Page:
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Thomas Wentworth Higginson, Massachusetts in the Army and Navy during the war of 1861-1865, vol. 2 18 18 Browse Search
Rebellion Record: a Diary of American Events: Documents and Narratives, Volume 4. (ed. Frank Moore) 10 10 Browse Search
A Roster of General Officers , Heads of Departments, Senators, Representatives , Military Organizations, &c., &c., in Confederate Service during the War between the States. (ed. Charles C. Jones, Jr. Late Lieut. Colonel of Artillery, C. S. A.) 7 7 Browse Search
The Daily Dispatch: March 27, 1862., [Electronic resource] 6 6 Browse Search
Frederick H. Dyer, Compendium of the War of the Rebellion: Regimental Histories 5 5 Browse Search
Official Records of the Union and Confederate Armies, Chapter XXII: Operations in Kentucky, Tennessee, North Mississippi, North Alabama, and Southwest Virginia. March 4-June 10, 1862., Part II: Correspondence, Orders, and Returns. (ed. Lieut. Col. Robert N. Scott) 5 5 Browse Search
Colonel William Preston Johnston, The Life of General Albert Sidney Johnston : His Service in the Armies of the United States, the Republic of Texas, and the Confederate States. 3 3 Browse Search
Frederick H. Dyer, Compendium of the War of the Rebellion: Battles 3 3 Browse Search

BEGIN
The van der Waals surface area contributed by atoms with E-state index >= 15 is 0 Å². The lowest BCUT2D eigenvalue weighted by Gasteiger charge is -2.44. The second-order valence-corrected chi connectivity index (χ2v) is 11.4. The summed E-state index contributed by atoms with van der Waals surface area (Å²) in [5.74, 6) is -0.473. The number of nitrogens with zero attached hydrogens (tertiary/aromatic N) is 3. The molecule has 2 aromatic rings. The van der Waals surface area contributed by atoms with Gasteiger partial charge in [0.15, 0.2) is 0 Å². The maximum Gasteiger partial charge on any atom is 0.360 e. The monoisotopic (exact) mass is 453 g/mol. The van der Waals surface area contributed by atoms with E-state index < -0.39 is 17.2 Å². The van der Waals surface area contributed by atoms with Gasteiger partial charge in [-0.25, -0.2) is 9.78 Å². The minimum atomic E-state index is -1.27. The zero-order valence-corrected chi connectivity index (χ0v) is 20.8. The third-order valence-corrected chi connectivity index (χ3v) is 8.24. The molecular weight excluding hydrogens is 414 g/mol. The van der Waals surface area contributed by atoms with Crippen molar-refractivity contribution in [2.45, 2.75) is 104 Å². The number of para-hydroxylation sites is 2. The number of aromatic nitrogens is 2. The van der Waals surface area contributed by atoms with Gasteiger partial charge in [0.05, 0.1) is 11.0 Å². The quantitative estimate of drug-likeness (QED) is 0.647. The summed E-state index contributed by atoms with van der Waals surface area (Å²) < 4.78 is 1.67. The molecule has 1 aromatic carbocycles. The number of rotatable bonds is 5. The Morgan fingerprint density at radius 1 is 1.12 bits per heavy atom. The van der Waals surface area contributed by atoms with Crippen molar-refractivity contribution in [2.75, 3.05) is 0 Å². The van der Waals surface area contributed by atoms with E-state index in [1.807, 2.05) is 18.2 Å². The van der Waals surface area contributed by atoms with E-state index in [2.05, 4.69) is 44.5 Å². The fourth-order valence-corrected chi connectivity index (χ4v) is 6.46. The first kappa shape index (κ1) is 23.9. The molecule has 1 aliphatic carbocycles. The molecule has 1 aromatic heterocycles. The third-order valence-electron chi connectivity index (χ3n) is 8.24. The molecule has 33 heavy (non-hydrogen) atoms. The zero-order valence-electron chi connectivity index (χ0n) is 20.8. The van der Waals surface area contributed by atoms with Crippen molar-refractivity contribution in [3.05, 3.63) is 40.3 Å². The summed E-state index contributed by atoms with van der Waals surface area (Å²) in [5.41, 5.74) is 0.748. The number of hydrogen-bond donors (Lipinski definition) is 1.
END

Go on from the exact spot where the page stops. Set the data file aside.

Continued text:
The Photographic History of The Civil War: in ten volumes, Thousands of Scenes Photographed 1861-65, with Text by many Special Authorities, Volume 1: The Opening Battles. (ed. Francis Trevelyan Miller) 2 2 Browse Search
Thomas Wentworth Higginson, Massachusetts in the Army and Navy during the war of 1861-1865, vol. 1, Mass. officers and men who died. 2 2 Browse Search
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Browsing named entities in Rebellion Record: a Diary of American Events: Documents and Narratives, Volume 4. (ed. Frank Moore). You can also browse the collection for March 26th, 1862 AD or search for March 26th, 1862 AD in all documents.

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ommanding Shields' division. headquarters Shields' division, camp near Strasburgh, Va., March 26, 1862. Major H. G. Armstrong, A. A. A. General: sir: I have the honor to submit the following rrt. camp Shields, headquarters Thirteenth Indiana, four miles South of Strasburg, Va., March 26, 1862. Col. J. C. Sullivan, Acting Brig.-Gen. Commanding Second Brigade: sir: In obedience to yter, Lieut.-Col. Commanding Thirteenth Indiana, R. C. Shriber's report. Winchester, March 26, 1862. To Brig.-G. en. James Shields, Commanding Second Division, Fifth Army Corps. General: I of the battle of Winchester: headquarters General Shields' division, Winchester, Va., March 26, 1862. I will give you a brief account of our late operations. My reconnaissance beyond Strasb The following despatch was telegraphed to Gen. Shields: war Department, Washington, March 26, 1862. Brig.-Gen. Shields: Your two despatches relative to the brilliant achievement of the for